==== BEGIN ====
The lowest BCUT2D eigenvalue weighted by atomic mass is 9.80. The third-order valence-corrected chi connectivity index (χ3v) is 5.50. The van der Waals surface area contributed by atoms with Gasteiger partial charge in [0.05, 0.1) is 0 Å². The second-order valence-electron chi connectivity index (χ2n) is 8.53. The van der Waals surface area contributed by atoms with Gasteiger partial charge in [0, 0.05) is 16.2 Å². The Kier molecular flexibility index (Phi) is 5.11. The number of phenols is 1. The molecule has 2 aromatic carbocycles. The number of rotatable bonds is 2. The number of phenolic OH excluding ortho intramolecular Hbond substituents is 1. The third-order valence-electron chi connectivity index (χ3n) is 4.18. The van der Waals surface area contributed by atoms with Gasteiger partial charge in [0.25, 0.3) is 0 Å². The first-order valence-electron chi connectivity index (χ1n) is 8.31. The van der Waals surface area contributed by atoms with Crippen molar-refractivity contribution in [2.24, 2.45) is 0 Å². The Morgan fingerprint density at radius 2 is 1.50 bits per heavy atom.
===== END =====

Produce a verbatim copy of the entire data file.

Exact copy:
The lowest BCUT2D eigenvalue weighted by atomic mass is 9.80. The third-order valence-corrected chi connectivity index (χ3v) is 5.50. The van der Waals surface area contributed by atoms with Gasteiger partial charge in [0.05, 0.1) is 0 Å². The second-order valence-electron chi connectivity index (χ2n) is 8.53. The van der Waals surface area contributed by atoms with Gasteiger partial charge in [0, 0.05) is 16.2 Å². The Kier molecular flexibility index (Phi) is 5.11. The number of phenols is 1. The molecule has 2 aromatic carbocycles. The number of rotatable bonds is 2. The number of phenolic OH excluding ortho intramolecular Hbond substituents is 1. The third-order valence-electron chi connectivity index (χ3n) is 4.18. The van der Waals surface area contributed by atoms with Gasteiger partial charge in [0.25, 0.3) is 0 Å². The first-order valence-electron chi connectivity index (χ1n) is 8.31. The van der Waals surface area contributed by atoms with Crippen molar-refractivity contribution in [2.24, 2.45) is 0 Å². The Morgan fingerprint density at radius 2 is 1.50 bits per heavy atom.